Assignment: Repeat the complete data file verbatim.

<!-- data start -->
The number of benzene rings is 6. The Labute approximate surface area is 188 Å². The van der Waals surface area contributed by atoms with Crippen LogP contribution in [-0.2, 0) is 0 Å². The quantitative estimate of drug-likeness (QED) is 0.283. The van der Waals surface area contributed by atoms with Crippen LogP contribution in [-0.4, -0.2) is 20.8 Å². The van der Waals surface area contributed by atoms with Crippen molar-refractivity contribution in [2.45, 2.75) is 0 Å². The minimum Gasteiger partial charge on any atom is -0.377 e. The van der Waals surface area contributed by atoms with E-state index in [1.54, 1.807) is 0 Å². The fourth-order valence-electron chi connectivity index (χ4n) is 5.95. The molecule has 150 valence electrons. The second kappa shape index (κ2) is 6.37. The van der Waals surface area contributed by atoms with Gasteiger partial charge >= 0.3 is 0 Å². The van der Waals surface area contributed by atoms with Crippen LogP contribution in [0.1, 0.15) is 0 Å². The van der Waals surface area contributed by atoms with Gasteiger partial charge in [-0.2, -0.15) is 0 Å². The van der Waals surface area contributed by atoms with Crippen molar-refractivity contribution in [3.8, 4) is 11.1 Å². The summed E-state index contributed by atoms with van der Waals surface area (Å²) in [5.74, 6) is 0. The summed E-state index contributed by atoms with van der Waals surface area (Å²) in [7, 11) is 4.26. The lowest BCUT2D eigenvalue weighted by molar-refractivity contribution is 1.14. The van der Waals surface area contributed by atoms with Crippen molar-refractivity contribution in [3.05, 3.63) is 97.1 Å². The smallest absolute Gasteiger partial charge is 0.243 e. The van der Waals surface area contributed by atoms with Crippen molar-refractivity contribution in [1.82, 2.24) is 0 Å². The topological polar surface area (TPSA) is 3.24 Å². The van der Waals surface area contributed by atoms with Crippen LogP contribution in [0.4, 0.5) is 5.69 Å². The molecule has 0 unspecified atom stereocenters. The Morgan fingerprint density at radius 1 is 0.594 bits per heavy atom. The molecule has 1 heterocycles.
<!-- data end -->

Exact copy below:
The number of benzene rings is 6. The Labute approximate surface area is 188 Å². The van der Waals surface area contributed by atoms with Crippen LogP contribution in [-0.2, 0) is 0 Å². The quantitative estimate of drug-likeness (QED) is 0.283. The van der Waals surface area contributed by atoms with Crippen LogP contribution in [-0.4, -0.2) is 20.8 Å². The van der Waals surface area contributed by atoms with Crippen molar-refractivity contribution in [2.45, 2.75) is 0 Å². The minimum Gasteiger partial charge on any atom is -0.377 e. The van der Waals surface area contributed by atoms with E-state index in [1.54, 1.807) is 0 Å². The fourth-order valence-electron chi connectivity index (χ4n) is 5.95. The molecule has 150 valence electrons. The second kappa shape index (κ2) is 6.37. The van der Waals surface area contributed by atoms with Gasteiger partial charge >= 0.3 is 0 Å². The van der Waals surface area contributed by atoms with Crippen LogP contribution in [0.1, 0.15) is 0 Å². The van der Waals surface area contributed by atoms with Gasteiger partial charge in [-0.2, -0.15) is 0 Å². The van der Waals surface area contributed by atoms with Crippen molar-refractivity contribution in [3.8, 4) is 11.1 Å². The summed E-state index contributed by atoms with van der Waals surface area (Å²) in [5.74, 6) is 0. The summed E-state index contributed by atoms with van der Waals surface area (Å²) in [7, 11) is 4.26. The lowest BCUT2D eigenvalue weighted by molar-refractivity contribution is 1.14. The van der Waals surface area contributed by atoms with Crippen molar-refractivity contribution in [3.05, 3.63) is 97.1 Å². The smallest absolute Gasteiger partial charge is 0.243 e. The van der Waals surface area contributed by atoms with Crippen molar-refractivity contribution in [1.82, 2.24) is 0 Å². The topological polar surface area (TPSA) is 3.24 Å². The van der Waals surface area contributed by atoms with Crippen LogP contribution in [0.4, 0.5) is 5.69 Å². The molecule has 0 unspecified atom stereocenters. The Morgan fingerprint density at radius 1 is 0.594 bits per heavy atom. The molecule has 1 heterocycles.